"But it was bigger than I ever wanted."

Piccolo sold Artigiano to Willie Mounzer, the former vice-president of operations of Earls restaurants. Since taking the reins, Mounzer has rapidly expanded Caffè Artigiano, tripling its number of locations to 15 and moving into Alberta. Annual sales at Artigiano now top $10 million.

Piccolo, on the other hand, has taken a more low-key path. His roasting business has moved to the fore; Piccolo's 49th Parallel coffee beans are now available throughout North America and as far away as Japan.

He's even hired a full-time, two-person team that travels throughout the year to Central America and Africa to ensure his company secures the highest quality beans.

He opened one small shop, the first 49th Parallel café, on Fourth Avenue in Kitsilano six years ago and didn't expand until last year when he opened the Main Street store.

He recently moved the Kits café to a new, larger location on Fourth Avenue.

Piccolo has added upscale doughnuts to his repertoire, launching Lucky's Doughnuts when he opened on Main. As he did with coffee more than a decade ago, Piccolo figured he could make better doughnuts than what was available in the marketplace.

But that's it, he said.

Piccolo isn't planning to open any more stores. Nor does he want to stroll down memory lane. He did what he did. Improving 49th Parallel is the only thing on his mind today.

"No. No plans to expand. You know, I've never had a next in my mind. Things progress when you get better at everything you do.

"If I keep talking about what I used to do, and people go into those cafés – it's not the same as it used to be. They don't roast the same way, they don't staff the same way, they don't train the same way. It's a different place."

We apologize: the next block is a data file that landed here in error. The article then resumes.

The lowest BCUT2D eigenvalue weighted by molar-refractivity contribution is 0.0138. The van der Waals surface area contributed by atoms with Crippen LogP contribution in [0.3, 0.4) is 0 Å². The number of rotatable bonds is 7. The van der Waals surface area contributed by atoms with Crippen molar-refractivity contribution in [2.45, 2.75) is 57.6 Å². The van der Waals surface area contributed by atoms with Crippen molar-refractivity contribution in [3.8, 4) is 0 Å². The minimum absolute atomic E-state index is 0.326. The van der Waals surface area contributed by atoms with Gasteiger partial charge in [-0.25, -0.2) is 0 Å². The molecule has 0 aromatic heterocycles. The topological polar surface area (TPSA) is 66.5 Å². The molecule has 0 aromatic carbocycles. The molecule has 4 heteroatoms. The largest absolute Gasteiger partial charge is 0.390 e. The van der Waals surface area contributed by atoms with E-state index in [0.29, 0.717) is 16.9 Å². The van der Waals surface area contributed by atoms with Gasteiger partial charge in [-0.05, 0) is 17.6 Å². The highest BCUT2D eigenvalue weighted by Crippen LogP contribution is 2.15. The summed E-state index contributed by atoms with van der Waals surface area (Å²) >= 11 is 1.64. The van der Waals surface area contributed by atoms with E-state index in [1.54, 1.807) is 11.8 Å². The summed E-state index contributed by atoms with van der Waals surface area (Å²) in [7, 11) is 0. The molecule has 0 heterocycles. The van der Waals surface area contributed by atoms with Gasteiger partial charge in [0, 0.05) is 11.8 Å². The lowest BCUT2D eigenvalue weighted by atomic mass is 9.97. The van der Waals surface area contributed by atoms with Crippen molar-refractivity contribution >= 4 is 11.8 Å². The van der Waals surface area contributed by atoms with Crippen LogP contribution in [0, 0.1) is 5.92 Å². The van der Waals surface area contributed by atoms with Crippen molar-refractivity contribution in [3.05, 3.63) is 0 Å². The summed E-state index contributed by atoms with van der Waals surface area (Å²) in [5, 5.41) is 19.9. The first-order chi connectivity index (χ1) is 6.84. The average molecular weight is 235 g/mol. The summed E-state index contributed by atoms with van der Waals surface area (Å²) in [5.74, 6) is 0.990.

If Piccolo isn't interested in celebrating the past, some in the Vancouver coffee scene are happy to do it for him.

Dejan Bozic, a former Piccolo's employee and now owner of Caffè Cittadella in Vancouver's Fairview Heights, told Business in Vancouver that Piccolo not only taught him about how to run a café, but also established Vancouver as a renowned coffee city.

"He is the guru for coffee," said Bozic.

"He is an inventor. He is responsible for the quality and coffee knowledge in Vancouver. Before him, you would order a double-double and go. Now, you see lattes and cappuccinos – but that wasn't really known here before him. Vancouver is now a leader in coffee."

Bozic added that dedication to quality is what sets Piccolo apart. When he first started working for Piccolo, Bozic knew nothing about coffee. His background was in interior design. So when Bozic began learning to make espresso, Piccolo would throw out every shot that wasn't perfect.

It was tough, admitted Bozic, but he learned.

Eventually, Bozic became general manager and started training other baristas. And now that he's a café owner, he said he's as tough on his new employees as Piccolo was on him.

Quality, after all, must be the focus.

"I learned everything from Vince," he said, smiling.

"Thanks to him, I'm like that as well. If you want success, you have to follow the rules."